When stool is hard, tap water enemas are used. The patient is asked to lay on their left side, with knees flexed. About 5 to 10 ounces of water, at body temperature, is gently introduced into the rectum and sigmoid colon. The hard stool gets softened and comes out with the water. Non-prescription prepackaged enemas can be used in place of tap water. If enemas fail to work, a health care worker may need to remove the stool manually using a gloved finger. The person is then sometimes asked to drink a solution containing dissolved salts and polyethylene glycol, which cleanses the digestive tract.
After the hard stool has been removed, the patient is told to add fiber to the diet or to use laxatives to prevent constipation. Laxatives may be used every two to three days or even regularly.
If the stool is not impacted, there are several ways of treating constipation. Increasing the intake of water and fiber is often the first step. Vegetables, fruit (especially prunes), whole-grain breads, and high-fiber cereals are excellent sources of fiber. Bran is an alternative source, although it may cause excessive gas and bloating. To prevent gas, fiber should be eaten with plenty of fluids.
Laxatives and stool softeners are sometimes needed if changes in diet are insufficient. Most laxatives are safe for long-term uses, if used appropriately.
Bulking agents, such as psyllium and methylcellulose, are laxatives that help hold water in the stool and add bulk to it. The increased bulk causes movements of the large intestines, making the stool easy to pass. Bulkier stools are softer and easier to pass. Bulking agents act slowly and gently. These agents generally are taken in small amounts at first. The dose is increased gradually until the patient’s bowel movements become regular.
Osmotic agents are laxatives that keep large amounts of water in the large intestine, making the stool soft and loose. These laxatives consist of salts or sugars that are poorly absorbed. Some contain magnesium and phosphate, which can be partially absorbed resulting in harm to people with kidney failure.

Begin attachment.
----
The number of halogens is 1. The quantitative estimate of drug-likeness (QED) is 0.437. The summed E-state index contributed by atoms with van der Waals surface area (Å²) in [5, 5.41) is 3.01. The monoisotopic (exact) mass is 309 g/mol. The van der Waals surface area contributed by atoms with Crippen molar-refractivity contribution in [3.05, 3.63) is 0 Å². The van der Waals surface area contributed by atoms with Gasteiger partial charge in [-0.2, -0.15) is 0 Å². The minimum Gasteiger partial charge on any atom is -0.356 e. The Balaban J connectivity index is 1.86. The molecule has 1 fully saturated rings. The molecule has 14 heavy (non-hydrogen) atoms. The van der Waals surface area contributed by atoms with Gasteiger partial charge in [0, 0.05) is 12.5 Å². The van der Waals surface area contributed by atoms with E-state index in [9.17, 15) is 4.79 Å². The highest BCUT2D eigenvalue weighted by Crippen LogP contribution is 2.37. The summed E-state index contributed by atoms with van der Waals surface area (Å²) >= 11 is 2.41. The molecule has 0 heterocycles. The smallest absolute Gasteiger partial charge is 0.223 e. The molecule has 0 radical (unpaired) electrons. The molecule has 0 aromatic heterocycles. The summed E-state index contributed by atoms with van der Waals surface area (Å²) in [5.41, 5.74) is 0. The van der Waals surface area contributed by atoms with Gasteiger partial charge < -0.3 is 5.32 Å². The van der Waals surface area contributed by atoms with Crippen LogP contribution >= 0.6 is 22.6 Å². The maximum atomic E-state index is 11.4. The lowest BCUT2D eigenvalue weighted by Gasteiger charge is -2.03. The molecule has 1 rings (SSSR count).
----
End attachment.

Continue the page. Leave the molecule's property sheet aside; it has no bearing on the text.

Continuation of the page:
Stimulant laxatives contain substances that directly stimulate the walls of the large intestine (such as senna and bisacodyl), causing them to contract. Taken by mouth, stimulant laxatives generally cause a bowel movement in six to eight hours. Some are available as suppositories. When taken as suppositories, these laxatives often work in 15 to 60 minutes. Stimulant laxatives are best used for brief periods. If longer use is needed, they may be used daily or every other day, and optimally under a doctor's supervision.
Newer medications, which increase secretion of fluids into the intestine, are available only by prescription. They should be considered if constipation does not respond well to over-the-counter laxatives. When constipation is due to opiate drugs used to treat severe pain, new agents that block the effects of opiates on the gut sometimes can help. Occasionally, a problem with coordination of pelvic floor and anorectal muscles may be identified. This can be treated with biofeedback or muscle retraining exercises; such treatments are performed only in centers which specialize in this area and upon referral by a doctor.